balance and imbalance

Balance & Imbalance

The body seeks balance to maintain energy levels and keep all its systems operating. Within any one system this process is called homeostasis. For instance adults need 6-8 hours of sleep a night, adolescents need more, to help the brain and body restore itself, do any repair, consolidate memories and heal. The body keeps levels of blood sugar, blood pressure and water at a constant level within a narrow range. When several systems communicate and regulate among themselves to keep balance and adapt as conditions change, the process is called allostasis. It is a more dynamic system of balance, regulating several systems at once.

The Goldilock’s Principle
What happens with too much, too little or just the right levels of dopamine.

We can enjoy the ‘rewards’ of food or sex. When we have had enough to meet our bodily needs, our brain sends a satiation signal telling us to stop so that we can get on with other activities necessary for everyday living. If we ignore the signals and keep going, we can throw the body out of balance. For instance, when we keep ‘bingeing’ on a substance or behaviour, the satiation mechanism can be put on hold temporarily, that is, overridden. In other words, our brain can start to interpret the bingeing as a ‘survival’ need and can allow us to continue to indulge ourselves temporarily. Imagine a bear before hibernation for the winter when it can swallow 20 salmon at a time without being ill. Or consider mating season in the springtime when animals will seek to fertilise as many mates as possible.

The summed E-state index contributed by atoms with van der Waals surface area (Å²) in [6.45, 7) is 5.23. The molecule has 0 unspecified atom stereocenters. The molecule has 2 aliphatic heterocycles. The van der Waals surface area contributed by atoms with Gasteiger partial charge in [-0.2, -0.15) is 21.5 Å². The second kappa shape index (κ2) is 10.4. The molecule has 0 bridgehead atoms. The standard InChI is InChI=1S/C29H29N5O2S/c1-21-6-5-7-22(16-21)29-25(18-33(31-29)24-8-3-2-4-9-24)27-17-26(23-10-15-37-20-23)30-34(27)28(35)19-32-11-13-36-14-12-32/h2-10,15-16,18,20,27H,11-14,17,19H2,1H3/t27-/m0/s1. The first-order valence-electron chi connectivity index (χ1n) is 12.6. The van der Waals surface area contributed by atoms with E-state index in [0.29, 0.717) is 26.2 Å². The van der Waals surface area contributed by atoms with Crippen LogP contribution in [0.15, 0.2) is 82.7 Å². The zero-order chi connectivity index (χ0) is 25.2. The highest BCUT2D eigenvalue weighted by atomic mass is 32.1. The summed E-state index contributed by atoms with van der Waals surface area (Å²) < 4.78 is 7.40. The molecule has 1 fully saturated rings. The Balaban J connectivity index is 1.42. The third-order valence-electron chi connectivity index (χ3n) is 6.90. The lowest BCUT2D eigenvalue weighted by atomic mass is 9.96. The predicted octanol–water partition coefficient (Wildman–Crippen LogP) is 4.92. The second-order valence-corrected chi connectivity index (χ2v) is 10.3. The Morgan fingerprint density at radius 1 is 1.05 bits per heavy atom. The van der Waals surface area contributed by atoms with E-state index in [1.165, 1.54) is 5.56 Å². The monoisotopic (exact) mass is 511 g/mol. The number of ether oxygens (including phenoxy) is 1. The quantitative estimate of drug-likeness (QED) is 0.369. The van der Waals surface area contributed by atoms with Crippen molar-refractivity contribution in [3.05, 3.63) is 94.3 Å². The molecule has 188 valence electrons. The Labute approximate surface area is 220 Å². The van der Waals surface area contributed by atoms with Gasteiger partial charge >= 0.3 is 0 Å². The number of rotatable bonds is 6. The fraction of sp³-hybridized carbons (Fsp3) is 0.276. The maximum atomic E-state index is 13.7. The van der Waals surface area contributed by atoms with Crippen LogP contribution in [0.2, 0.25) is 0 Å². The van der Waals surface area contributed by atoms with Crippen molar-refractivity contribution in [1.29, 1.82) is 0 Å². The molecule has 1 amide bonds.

Internet pornography appears to the brain like the mating season, but a mating season that never ends. Remember our primitive brain evolved at a time of scarcity. The primitive brain sees internet porn as a ‘feeding frenzy’ a huge, free fertilization opportunity, which drives us ‘to get it while the getting is good’. With constant bingeing, the brain interprets the never-before-experienced bonanza as a survival need and will seek to adapt by switching the brain’s satiation mechanism off.

Internet companies use the best scientific research available to make habit forming products that keep us watching. See this TED talk by Nir Eyal.

Our attention is the business model of the internet according to Sir Tim Berners Lee, the father of the world wide web. Its value to advertisers is like gold. There’s no such thing as a free game or video on the internet. Every time we click a ‘like’ on social media or watch a new video, hundreds of companies are collecting that data and building a profile on us. The more we become addicted to the internet, they more money the advertisers make and the less attention and brain power we have available to learn skills, make our own money or build a career.